In reply to this post by Jorge Solórzano

> On Jan 16, 2015, at 4:34 PM, Jorge Solórzano <[hidden email]> wrote:
>
> Hi Stuart,
>
> How will be handled the bind to low ports? will be needed to run the load-balancer as root or some user with privilege to bind in 80 or 443?

What OS?

Assuming Linux there are options, and I recommend A) unless you care about the minuscule CPU cycles spent in kernel netfilter code spent rewriting the packet:

A. iptables rule or firewalld rule

sudo iptables -t nat -A PREROUTING -p tcp --dport 80 -j REDIRECT --to-port 8080

-or if you use firewalld-

sudo firewall-cmd --add-forward-port=port=80:proto=tcp:toport=8080 --permanent

B. Using setcap to grant perms for java to bind lower ports:

sudo setcap cap_net_bind_service=+epi $JAVA_HOME/bin/java  
sudo setcap cap_net_bind_service=+epi $JAVA_HOME/jre/bin/java

If you get an error about libjli.so, you will need to add it to an ld config:

sudo echo $JAVA_HOME/jre/lib/amd64/jli/libjli.so > /etc/ld.so.conf.d/libjli.conf
sudo ldconfig | grep libjli

This should return:
libjli.so -> libjli.so


--
Jason T. Greene
WildFly Lead / JBoss EAP Platform Architect
JBoss, a division of Red Hat


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Re: Using Wildfly as a load balancer

denstar
On 01/16/2015 04:19 PM, Jason Greene wrote:
...
[snip helpful example rules]
>
> B. Using setcap to grant perms for java to bind lower ports:

FWIW, this would open things up for Java in general, so while it should
perform better, it'll also be a little more risky, which may or may not
be a concern.

> If you get an error about libjli.so, you will need to add it to an ld config:
>
> sudo echo $JAVA_HOME/jre/lib/amd64/jli/libjli.so > /etc/ld.so.conf.d/libjli.conf
> sudo ldconfig | grep libjli
>
> This should return:
> libjli.so -> libjli.so

Good to know!

-den

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Re: Using Wildfly as a load balancer

jtgreene
Administrator

> On Jan 16, 2015, at 5:37 PM, denstar <[hidden email]> wrote:
>
> On 01/16/2015 04:19 PM, Jason Greene wrote:
> ...
> [snip helpful example rules]
>>
>> B. Using setcap to grant perms for java to bind lower ports:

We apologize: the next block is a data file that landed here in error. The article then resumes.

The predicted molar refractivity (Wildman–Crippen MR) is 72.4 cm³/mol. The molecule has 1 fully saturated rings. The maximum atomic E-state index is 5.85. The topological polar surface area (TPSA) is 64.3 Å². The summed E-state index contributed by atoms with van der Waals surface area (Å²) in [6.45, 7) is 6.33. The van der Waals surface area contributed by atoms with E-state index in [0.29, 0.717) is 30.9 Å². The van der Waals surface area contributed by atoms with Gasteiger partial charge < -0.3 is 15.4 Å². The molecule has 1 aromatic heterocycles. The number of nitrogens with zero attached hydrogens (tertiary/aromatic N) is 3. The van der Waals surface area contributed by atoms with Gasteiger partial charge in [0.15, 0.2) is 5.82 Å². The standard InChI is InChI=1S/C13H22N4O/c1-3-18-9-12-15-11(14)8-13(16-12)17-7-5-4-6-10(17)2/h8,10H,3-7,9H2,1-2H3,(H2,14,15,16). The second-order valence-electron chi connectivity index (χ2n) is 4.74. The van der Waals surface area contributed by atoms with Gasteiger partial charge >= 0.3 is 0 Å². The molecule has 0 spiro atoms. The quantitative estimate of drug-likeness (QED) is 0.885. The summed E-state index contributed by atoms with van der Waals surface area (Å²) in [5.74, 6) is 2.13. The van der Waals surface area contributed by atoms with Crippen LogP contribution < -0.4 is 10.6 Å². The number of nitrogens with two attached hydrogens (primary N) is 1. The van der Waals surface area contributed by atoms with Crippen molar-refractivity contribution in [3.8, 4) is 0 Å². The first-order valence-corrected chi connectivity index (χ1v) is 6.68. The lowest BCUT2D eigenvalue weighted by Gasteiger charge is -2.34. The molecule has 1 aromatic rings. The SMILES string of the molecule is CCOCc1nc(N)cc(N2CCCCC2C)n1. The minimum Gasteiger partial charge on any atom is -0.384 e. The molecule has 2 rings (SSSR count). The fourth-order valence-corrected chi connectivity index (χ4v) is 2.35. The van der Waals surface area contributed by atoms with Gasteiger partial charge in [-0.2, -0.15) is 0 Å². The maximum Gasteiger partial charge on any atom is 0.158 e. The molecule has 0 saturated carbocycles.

>
> FWIW, this would open things up for Java in general, so while it should
> perform better, it'll also be a little more risky, which may or may not
> be a concern.

Right all Java code using this JVM would have access to binding *all ports* (e.g a Java program could bind say the ssh port (assuming it's not running) and sniff passwords). So it would be a good idea to have a dedicated JVM just for WildFly and to limit the execution permission to just a dedicated WildFly user. That way you ensure only the wildfly process can bind these ports.

Alternatively, you could use something like docker which automates capability assignment and provides some extra isolation. It's overkill though if the only thing running on a box is a wildfly process.

Just a note that you will still get fantastic performance with iptables port forwarding since the particular rule is completely stateless, and the action is just to modify the packet in memory. It's only extreme scenarios where that overhead is worth avoiding.

-Jason




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Re: Using Wildfly as a load balancer

Jorge Solórzano
Is authbind or privbind a good alternative? it probably has the same effect of setcap but with a little more security.

It seems the best choice is iptables.



Jorge Solórzano
http://www.jorsol.com

On Fri, Jan 16, 2015 at 9:31 PM, Jason T. Greene <[hidden email]> wrote:

> On Jan 16, 2015, at 5:37 PM, denstar <[hidden email]> wrote:
>
> On 01/16/2015 04:19 PM, Jason Greene wrote:
> ...
> [snip helpful example rules]
>>
>> B. Using setcap to grant perms for java to bind lower ports:
>
> FWIW, this would open things up for Java in general, so while it should
> perform better, it'll also be a little more risky, which may or may not
> be a concern.

Right all Java code using this JVM would have access to binding *all ports* (e.g a Java program could bind say the ssh port (assuming it's not running) and sniff passwords). So it would be a good idea to have a dedicated JVM just for WildFly and to limit the execution permission to just a dedicated WildFly user. That way you ensure only the wildfly process can bind these ports.

Alternatively, you could use something like docker which automates capability assignment and provides some extra isolation. It's overkill though if the only thing running on a box is a wildfly process.